PHOENIX (AP) — Nearly 100 people strolled through the high school cafeteria throughout the evening, studying colored graphs of flight takeoffs and jotting down comments for officials.
More than three years after they awoke to find window-rattling flights rerouted in an airborne highway above their homes, residents of Phoenix's downtown historic districts said they finally felt the Federal Aviation Administration was listening.
A court victory by Phoenix and neighborhood groups over the FAA last year has prompted the agency to be more responsive to residents as it continues to beat back noise complaints around the United States over the air traffic modernization plan known as "NextGen."
While challenges by residents of Washington's Georgetown neighborhood and other jurisdictions are still being heard in court, people in other affected areas such as Santa Cruz, California, have not sued the agency because they believe their complaints are being considered. Phoenix residents said they appreciated the FAA's current approach.
"They are being transparent now," Opal Wagner, a resident of the vintage Willo district and vice president of the Phoenix Historic Neighborhoods Coalition, said at the first of three FAA public workshops held last week. She and others expressed disappointment that a fourth one wasn't scheduled downtown where most noise complaints originated.
"I think that it's good that they are now dialoguing with the public," Wagner said. "Maybe if they had done this in the beginning, there wouldn't have been a lawsuit."
The historic districts and the city sued the agency after the FAA changed Phoenix Sky Harbor's flight routes in September 2014, bringing airplane noise to public parks and the quiet neighborhoods of charming bungalows, ranch houses and Spanish revival homes, some dating to the 1920s and earlier. About 2,500 households were affected. The noise got so bad for some, they sold their homes and moved.
The FAA started revising flight paths and procedures around the United States in 2014 under the NextGen plan, which uses more precise, satellite-based navigation to save time, increase how many planes airports can handle, and reduce fuel burn and emissions. Noise complaints poured in from Orange County, California, to Washington, D.C., as flights took off at lower altitudes, in narrower paths and on more frequent schedules.
The rollout of the procedures in Phoenix initially represented NextGen's "most problematic implementation," said Chris Oswald, vice president of safety and regulatory affairs with Airports Council International-North America, a trade association that represents commercial airports in the U.S. and Canada. He said he was cautiously optimistic about the FAA's more open approach.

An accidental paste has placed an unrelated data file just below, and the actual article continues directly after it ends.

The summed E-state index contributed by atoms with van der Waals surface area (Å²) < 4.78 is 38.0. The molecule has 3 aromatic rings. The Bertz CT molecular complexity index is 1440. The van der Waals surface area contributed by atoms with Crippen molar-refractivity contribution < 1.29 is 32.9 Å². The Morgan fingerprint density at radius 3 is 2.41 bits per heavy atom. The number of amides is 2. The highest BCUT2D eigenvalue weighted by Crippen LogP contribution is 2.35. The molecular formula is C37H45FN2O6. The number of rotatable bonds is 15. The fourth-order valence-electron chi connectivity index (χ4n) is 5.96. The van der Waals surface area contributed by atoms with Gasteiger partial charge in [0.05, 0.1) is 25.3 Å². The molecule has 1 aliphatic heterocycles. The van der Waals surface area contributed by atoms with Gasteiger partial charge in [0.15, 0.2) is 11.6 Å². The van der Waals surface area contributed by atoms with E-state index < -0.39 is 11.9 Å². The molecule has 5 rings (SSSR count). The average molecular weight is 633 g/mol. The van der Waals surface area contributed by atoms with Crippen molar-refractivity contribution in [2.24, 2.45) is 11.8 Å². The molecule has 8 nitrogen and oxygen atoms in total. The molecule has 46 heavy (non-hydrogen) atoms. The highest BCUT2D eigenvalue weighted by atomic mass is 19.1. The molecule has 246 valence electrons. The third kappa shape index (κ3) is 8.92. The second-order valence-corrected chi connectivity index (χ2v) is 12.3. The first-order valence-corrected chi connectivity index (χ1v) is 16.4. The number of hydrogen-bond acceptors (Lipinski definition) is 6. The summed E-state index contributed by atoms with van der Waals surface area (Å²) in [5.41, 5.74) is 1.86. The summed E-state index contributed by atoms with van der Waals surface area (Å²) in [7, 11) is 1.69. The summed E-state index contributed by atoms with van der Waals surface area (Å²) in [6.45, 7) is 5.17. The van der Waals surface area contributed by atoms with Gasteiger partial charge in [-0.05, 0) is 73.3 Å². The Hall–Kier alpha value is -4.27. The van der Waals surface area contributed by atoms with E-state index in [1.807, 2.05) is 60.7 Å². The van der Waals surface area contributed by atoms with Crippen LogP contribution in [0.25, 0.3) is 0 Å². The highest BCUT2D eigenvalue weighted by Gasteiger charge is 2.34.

In the Phoenix case, the U.S. Court of Appeals for the District of Columbia Circuit on Aug. 29 agreed with the city and historic districts that the FAA was "arbitrary and capricious" in its flight procedure revisions in that area. The court said by leaving people in the dark, the agency made it impossible for the public to express views on the project's potential effects — something the FAA is especially required to do for historic places and parks.
Phoenix residents said they received no forewarning about the flight changes after FAA officials determined they would have no adverse impact and claimed a "categorical exclusion."
Following the court ruling, Phoenix and the FAA on Nov. 30 announced a joint plan aimed at resolving the dispute. Under the plan filed with the appellate court, the FAA agreed to reach out to residents while temporarily resuming the previous departure routes starting April 1.
In a second step, it will develop satellite-based procedures for the original routes, seeking community feedback throughout the process.
"I think we will get a considerable amount of relief with the return of the flights to their previous paths," said Brent Kleinman, president of the Encanto-Palmcroft Historic Preservation Association in central Phoenix.
"But the majority of the work is going to be in the second part of the process," he said, which will decide the final flight paths.
During last week's workshops, Phoenix residents received printed material and mingled with FAA environmental experts and the airspace designers who fashion flight paths.
"This is a format that we've used at other workshops, and it works really well," said Ian Gregor, public affairs manager for the FAA's Pacific Division, who attended all three sessions. "The people who have actually designed these procedures are on hand to answer questions."
Phoenix isn't the only place where people say the FAA didn't explain new routes or give them an opportunity to comment.
In the Washington metro area, Georgetown University and neighborhood groups have said the agency left them out of the loop about changes at Ronald Reagan National Airport. In nearby Maryland, residents objected to aircraft noise from both Reagan National and Baltimore-Washington International Thurgood Marshall Airport.
But in Santa Cruz County, residents who initially complained about noise from planes headed to San Francisco said the FAA has been responsive to their worries. A dozen residents chosen by members of Congress in the three affected districts met with FAA representatives weekly throughout much of 2016 to come up with less obtrusive flight approach procedures.
A new approach to the airport that is at least as quiet as it was before NextGen should take effect in August, said Denise Stansfield, founder of the Save our Skies citizen group. Technical problems temporarily increased noise for some residents recently, but once that pathway is permanently adopted, "you're going to see the biggest celebration ever," Stansfield said.
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